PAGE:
When I came for supper at L’Arche last Thursday night, I didn’t expect a craft portion of the evening. But one of our guests had brought card-making supplies, and she set us the assignment of making one Valentine each.
I enjoyed this, especially because my friend Leo* asked me for my help with his card. When I said yes, he came to sit beside me. He’d added stickers, but needed some help with the glitter pens.
Whenever Leo asks me for help, I’m reminded of what it was like to be a new L’Arche assistant. I think of how hard I worked to earn his trust, and how, ironically, I didn’t recognize it when I had earned it. To wit: one day, I ran into Leo’s former accompanier and said, “Gosh, Mark, Leo’s always worried that his hamper’s broken or his book hasn’t come in or his mouthwash is low, and it all needs to be done yesterday. It’s hard to keep up!”
To which Mark smiled and said, “Oh, good. That means he’s learning to trust you.” And from that day on, I’ve never looked at Leo’s requests the same way. And so, when Leo asked for my assistance with his card, I saw that as his way of sharing his truth, his way of giving me a Valentine.
Plus, glitter pens are tricky; there’s an art to using them. You have to press firmly to make sure the glitter comes out in an even flow, but you also need to have a light touch, or you’ll end up with gobs of goo.
I practiced, and as I kept working, I could feel myself getting better at it. I got bolder, making my script fancier and switching from red to purple, with Leo’s approval. Leo couldn’t decide on a recipient, so we kept the text general. When I finished, we had a card that proclaimed, “Happy Valentine’s Day!” in sparkling, glittery text.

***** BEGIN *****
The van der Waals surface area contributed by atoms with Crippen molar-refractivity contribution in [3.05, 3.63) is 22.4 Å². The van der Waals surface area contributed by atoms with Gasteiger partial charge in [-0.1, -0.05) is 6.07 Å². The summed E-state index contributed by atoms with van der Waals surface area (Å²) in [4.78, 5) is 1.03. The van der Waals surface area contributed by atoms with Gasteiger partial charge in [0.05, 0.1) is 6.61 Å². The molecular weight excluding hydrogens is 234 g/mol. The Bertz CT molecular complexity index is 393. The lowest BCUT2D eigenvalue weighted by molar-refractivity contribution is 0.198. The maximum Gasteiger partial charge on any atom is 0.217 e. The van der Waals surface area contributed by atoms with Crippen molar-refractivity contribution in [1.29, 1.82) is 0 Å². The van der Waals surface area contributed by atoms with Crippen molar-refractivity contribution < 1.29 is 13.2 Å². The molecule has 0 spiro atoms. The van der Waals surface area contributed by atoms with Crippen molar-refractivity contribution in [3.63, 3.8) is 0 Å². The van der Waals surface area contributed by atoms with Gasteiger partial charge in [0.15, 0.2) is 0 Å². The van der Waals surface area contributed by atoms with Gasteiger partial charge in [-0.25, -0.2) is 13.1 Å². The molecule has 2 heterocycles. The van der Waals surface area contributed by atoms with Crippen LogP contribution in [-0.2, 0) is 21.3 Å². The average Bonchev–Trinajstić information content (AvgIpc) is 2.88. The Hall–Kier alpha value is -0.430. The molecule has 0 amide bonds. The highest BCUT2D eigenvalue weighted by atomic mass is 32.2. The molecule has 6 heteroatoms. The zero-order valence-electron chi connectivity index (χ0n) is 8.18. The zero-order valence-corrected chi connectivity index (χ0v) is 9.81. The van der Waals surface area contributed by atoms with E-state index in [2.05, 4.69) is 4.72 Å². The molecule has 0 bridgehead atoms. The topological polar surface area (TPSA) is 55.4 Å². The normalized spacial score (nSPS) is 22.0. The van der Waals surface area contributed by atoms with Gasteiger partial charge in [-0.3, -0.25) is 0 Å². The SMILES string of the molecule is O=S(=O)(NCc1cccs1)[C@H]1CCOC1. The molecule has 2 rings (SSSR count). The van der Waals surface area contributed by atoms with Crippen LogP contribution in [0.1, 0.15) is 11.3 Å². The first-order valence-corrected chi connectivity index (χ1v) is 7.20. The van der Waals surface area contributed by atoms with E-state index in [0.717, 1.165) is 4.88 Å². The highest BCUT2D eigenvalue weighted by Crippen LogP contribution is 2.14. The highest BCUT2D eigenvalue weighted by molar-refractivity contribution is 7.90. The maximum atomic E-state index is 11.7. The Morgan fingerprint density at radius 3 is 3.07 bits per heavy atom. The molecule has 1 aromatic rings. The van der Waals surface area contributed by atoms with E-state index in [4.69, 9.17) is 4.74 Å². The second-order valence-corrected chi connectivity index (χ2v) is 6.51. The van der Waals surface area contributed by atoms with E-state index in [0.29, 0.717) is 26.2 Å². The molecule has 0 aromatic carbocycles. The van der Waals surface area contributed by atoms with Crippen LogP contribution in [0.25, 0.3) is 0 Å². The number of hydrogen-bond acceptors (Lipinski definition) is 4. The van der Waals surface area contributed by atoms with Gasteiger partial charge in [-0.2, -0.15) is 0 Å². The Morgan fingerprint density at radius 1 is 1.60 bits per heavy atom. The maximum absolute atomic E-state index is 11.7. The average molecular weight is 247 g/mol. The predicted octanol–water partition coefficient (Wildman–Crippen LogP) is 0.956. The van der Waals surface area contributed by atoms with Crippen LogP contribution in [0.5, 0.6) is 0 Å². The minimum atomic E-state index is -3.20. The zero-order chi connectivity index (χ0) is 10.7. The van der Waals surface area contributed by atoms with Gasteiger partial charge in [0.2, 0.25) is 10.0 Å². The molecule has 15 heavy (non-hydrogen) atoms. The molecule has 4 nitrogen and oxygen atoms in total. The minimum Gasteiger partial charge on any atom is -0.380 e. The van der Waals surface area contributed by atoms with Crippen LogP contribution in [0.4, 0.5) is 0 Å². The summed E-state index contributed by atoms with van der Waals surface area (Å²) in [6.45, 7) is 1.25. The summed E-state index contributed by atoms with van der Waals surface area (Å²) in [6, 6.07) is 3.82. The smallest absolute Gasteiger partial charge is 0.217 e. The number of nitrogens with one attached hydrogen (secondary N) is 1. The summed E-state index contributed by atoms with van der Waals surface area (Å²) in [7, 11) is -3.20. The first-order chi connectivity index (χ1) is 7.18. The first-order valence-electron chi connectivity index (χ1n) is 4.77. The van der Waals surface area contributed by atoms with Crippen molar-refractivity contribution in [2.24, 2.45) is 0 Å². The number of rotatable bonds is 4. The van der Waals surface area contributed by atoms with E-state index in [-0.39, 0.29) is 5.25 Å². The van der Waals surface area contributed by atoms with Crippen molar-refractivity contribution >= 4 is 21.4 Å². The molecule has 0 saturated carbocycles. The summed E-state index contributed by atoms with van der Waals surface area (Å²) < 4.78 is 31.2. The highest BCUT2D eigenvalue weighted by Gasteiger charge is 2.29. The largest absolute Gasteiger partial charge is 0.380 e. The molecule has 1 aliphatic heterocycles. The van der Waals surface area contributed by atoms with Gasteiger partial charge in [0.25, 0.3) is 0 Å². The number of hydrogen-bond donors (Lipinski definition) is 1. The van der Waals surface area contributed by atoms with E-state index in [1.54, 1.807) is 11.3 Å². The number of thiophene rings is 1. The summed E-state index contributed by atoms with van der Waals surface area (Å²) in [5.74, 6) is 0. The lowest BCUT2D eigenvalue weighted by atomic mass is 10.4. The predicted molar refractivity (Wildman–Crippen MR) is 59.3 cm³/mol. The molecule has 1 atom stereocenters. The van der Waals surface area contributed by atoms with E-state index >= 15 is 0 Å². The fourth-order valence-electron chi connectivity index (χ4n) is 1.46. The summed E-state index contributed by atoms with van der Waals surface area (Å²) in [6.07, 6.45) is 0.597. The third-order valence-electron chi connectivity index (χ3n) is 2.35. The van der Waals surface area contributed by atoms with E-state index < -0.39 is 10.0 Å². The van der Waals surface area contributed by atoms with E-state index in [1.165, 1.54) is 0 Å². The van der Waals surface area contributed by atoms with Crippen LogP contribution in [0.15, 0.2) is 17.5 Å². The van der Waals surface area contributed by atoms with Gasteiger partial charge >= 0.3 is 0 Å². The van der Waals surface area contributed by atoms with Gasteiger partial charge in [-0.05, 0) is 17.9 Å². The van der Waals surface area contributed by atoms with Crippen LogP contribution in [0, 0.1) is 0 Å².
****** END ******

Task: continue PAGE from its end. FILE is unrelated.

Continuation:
And as I worked, I couldn’t help but remember: last Valentine’s Day was the day that my friend Allison learned that she had cancer. Last Valentine’s Day was a day of fear and sadness. But this year, as Valentine’s Day approaches, Allison’s friends and family are rejoicing in good news. Though earlier tests had raised the possibility of more treatment, her latest tests have revealed no cancer cells.
When I got the news, I was too stunned to process what it meant. After the anxiety and stress and pain of testing, she was in the clear. Free to grow her hair and make plans and celebrate. And it was that thought that I held in mind as I worked on Leo’s card. I made the best letters I could, as an affirmation of gladness.
When the writing was done, we sat back and admired the card together. We took in the crisp white paper and the cheerful stickers. And suddenly I saw our small project as an act of love and defiance.
It’s so easy to get cynical about tasks like this, to think, “This is silly. What does it matter? Why make Valentines at all?” What’s difficult is to make a card — and to live each day — like it does matter.
And with that insight, our project took on an unexpected poignance. After all we’d been through — after a year marked by the darkness of cancer and the strange alchemy of loving and letting go — here we were, making valentines. Here we were, daring to be happy.
Like Allison’s son playing on the swings and embracing the present moment, we were making the best Valentine we could in the face of this beautiful, terrible thing called life.
And it meant the world to me.
How will you show your love this season? Tell me in the comments! I love hearing your sharings and insights.
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*Names have been changed.